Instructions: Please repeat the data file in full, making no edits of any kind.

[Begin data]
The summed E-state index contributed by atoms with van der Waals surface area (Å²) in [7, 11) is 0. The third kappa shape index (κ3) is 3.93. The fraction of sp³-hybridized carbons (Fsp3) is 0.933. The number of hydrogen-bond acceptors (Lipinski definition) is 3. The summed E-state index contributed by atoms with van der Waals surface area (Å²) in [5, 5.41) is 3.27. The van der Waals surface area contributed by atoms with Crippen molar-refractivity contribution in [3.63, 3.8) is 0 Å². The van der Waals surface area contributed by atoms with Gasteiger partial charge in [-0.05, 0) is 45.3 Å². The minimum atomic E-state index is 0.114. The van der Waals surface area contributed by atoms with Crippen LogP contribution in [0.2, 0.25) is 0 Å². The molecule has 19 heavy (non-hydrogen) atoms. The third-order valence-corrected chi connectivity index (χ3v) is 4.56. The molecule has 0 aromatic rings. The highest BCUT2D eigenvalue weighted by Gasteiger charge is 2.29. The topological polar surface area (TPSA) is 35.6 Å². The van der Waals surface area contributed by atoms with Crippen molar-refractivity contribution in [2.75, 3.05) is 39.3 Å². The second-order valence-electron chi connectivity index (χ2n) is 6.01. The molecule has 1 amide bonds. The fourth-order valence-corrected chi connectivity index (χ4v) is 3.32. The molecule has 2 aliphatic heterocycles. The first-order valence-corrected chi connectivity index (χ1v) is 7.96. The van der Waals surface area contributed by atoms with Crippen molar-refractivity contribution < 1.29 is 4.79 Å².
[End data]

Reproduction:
The summed E-state index contributed by atoms with van der Waals surface area (Å²) in [7, 11) is 0. The third kappa shape index (κ3) is 3.93. The fraction of sp³-hybridized carbons (Fsp3) is 0.933. The number of hydrogen-bond acceptors (Lipinski definition) is 3. The summed E-state index contributed by atoms with van der Waals surface area (Å²) in [5, 5.41) is 3.27. The van der Waals surface area contributed by atoms with Crippen molar-refractivity contribution in [3.63, 3.8) is 0 Å². The van der Waals surface area contributed by atoms with Gasteiger partial charge in [-0.05, 0) is 45.3 Å². The minimum atomic E-state index is 0.114. The van der Waals surface area contributed by atoms with Crippen LogP contribution in [0.2, 0.25) is 0 Å². The molecule has 19 heavy (non-hydrogen) atoms. The third-order valence-corrected chi connectivity index (χ3v) is 4.56. The molecule has 0 aromatic rings. The highest BCUT2D eigenvalue weighted by Gasteiger charge is 2.29. The topological polar surface area (TPSA) is 35.6 Å². The van der Waals surface area contributed by atoms with Crippen molar-refractivity contribution in [2.75, 3.05) is 39.3 Å². The second-order valence-electron chi connectivity index (χ2n) is 6.01. The molecule has 1 amide bonds. The fourth-order valence-corrected chi connectivity index (χ4v) is 3.32. The molecule has 2 aliphatic heterocycles. The first-order valence-corrected chi connectivity index (χ1v) is 7.96. The van der Waals surface area contributed by atoms with Crippen molar-refractivity contribution < 1.29 is 4.79 Å².